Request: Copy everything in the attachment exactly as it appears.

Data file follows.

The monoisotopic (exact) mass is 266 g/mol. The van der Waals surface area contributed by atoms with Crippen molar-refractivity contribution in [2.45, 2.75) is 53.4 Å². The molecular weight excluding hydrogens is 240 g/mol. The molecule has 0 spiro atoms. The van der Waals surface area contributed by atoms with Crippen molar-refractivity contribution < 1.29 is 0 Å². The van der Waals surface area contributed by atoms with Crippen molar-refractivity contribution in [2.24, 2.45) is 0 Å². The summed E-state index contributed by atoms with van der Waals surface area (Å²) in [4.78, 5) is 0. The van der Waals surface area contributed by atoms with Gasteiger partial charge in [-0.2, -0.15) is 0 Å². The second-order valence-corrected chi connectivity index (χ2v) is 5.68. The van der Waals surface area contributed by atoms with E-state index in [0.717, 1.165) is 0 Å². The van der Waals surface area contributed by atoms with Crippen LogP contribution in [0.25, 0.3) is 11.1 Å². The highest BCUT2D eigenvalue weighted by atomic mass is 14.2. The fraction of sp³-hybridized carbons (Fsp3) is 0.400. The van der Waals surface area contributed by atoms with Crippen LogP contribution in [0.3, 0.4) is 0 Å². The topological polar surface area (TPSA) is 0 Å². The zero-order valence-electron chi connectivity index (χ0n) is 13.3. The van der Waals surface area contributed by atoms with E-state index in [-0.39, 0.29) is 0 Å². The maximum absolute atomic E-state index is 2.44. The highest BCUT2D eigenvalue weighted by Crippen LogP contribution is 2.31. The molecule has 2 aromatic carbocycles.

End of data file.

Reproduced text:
The monoisotopic (exact) mass is 266 g/mol. The van der Waals surface area contributed by atoms with Crippen molar-refractivity contribution in [2.45, 2.75) is 53.4 Å². The molecular weight excluding hydrogens is 240 g/mol. The molecule has 0 spiro atoms. The van der Waals surface area contributed by atoms with Crippen molar-refractivity contribution < 1.29 is 0 Å². The van der Waals surface area contributed by atoms with Crippen molar-refractivity contribution in [2.24, 2.45) is 0 Å². The summed E-state index contributed by atoms with van der Waals surface area (Å²) in [4.78, 5) is 0. The van der Waals surface area contributed by atoms with Gasteiger partial charge in [-0.2, -0.15) is 0 Å². The second-order valence-corrected chi connectivity index (χ2v) is 5.68. The van der Waals surface area contributed by atoms with E-state index in [0.717, 1.165) is 0 Å². The van der Waals surface area contributed by atoms with Crippen LogP contribution in [0.25, 0.3) is 11.1 Å². The highest BCUT2D eigenvalue weighted by atomic mass is 14.2. The fraction of sp³-hybridized carbons (Fsp3) is 0.400. The van der Waals surface area contributed by atoms with Crippen LogP contribution in [0.3, 0.4) is 0 Å². The topological polar surface area (TPSA) is 0 Å². The zero-order valence-electron chi connectivity index (χ0n) is 13.3. The van der Waals surface area contributed by atoms with E-state index in [-0.39, 0.29) is 0 Å². The maximum absolute atomic E-state index is 2.44. The highest BCUT2D eigenvalue weighted by Crippen LogP contribution is 2.31. The molecule has 2 aromatic carbocycles.